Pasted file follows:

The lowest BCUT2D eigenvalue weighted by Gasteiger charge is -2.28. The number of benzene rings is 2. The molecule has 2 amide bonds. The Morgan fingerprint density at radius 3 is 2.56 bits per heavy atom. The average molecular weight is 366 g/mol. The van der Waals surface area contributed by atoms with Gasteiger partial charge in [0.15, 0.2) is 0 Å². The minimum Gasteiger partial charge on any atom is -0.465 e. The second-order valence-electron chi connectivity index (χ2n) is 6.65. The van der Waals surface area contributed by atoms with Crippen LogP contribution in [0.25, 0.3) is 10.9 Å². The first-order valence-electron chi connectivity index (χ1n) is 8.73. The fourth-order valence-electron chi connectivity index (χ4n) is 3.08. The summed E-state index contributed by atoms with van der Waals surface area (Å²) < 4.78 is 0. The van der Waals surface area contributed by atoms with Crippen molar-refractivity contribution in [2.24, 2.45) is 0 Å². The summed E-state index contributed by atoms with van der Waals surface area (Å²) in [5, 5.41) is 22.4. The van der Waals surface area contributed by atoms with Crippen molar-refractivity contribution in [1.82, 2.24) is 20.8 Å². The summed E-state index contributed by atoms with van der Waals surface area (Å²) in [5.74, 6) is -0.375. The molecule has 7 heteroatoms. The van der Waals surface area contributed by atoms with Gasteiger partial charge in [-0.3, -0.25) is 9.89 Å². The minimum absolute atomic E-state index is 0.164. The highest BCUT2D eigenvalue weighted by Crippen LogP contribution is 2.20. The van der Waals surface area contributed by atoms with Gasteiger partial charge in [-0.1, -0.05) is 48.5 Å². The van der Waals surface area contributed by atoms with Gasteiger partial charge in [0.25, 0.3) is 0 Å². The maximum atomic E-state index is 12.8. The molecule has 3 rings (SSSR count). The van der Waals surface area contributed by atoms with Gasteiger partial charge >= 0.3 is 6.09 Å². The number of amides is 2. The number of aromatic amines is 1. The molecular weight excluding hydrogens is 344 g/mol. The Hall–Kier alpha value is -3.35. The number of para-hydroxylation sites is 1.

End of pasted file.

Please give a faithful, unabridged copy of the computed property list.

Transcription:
The lowest BCUT2D eigenvalue weighted by Gasteiger charge is -2.28. The number of benzene rings is 2. The molecule has 2 amide bonds. The Morgan fingerprint density at radius 3 is 2.56 bits per heavy atom. The average molecular weight is 366 g/mol. The van der Waals surface area contributed by atoms with Gasteiger partial charge in [0.15, 0.2) is 0 Å². The minimum Gasteiger partial charge on any atom is -0.465 e. The second-order valence-electron chi connectivity index (χ2n) is 6.65. The van der Waals surface area contributed by atoms with Crippen LogP contribution in [0.25, 0.3) is 10.9 Å². The first-order valence-electron chi connectivity index (χ1n) is 8.73. The fourth-order valence-electron chi connectivity index (χ4n) is 3.08. The summed E-state index contributed by atoms with van der Waals surface area (Å²) < 4.78 is 0. The van der Waals surface area contributed by atoms with Crippen molar-refractivity contribution in [2.24, 2.45) is 0 Å². The summed E-state index contributed by atoms with van der Waals surface area (Å²) in [5, 5.41) is 22.4. The van der Waals surface area contributed by atoms with Crippen molar-refractivity contribution in [1.82, 2.24) is 20.8 Å². The summed E-state index contributed by atoms with van der Waals surface area (Å²) in [5.74, 6) is -0.375. The molecule has 7 heteroatoms. The van der Waals surface area contributed by atoms with Gasteiger partial charge in [-0.3, -0.25) is 9.89 Å². The minimum absolute atomic E-state index is 0.164. The highest BCUT2D eigenvalue weighted by Crippen LogP contribution is 2.20. The van der Waals surface area contributed by atoms with Gasteiger partial charge in [-0.1, -0.05) is 48.5 Å². The van der Waals surface area contributed by atoms with Gasteiger partial charge in [0.25, 0.3) is 0 Å². The maximum atomic E-state index is 12.8. The molecule has 3 rings (SSSR count). The van der Waals surface area contributed by atoms with Gasteiger partial charge >= 0.3 is 6.09 Å². The number of amides is 2. The number of aromatic amines is 1. The molecular weight excluding hydrogens is 344 g/mol. The Hall–Kier alpha value is -3.35. The number of para-hydroxylation sites is 1.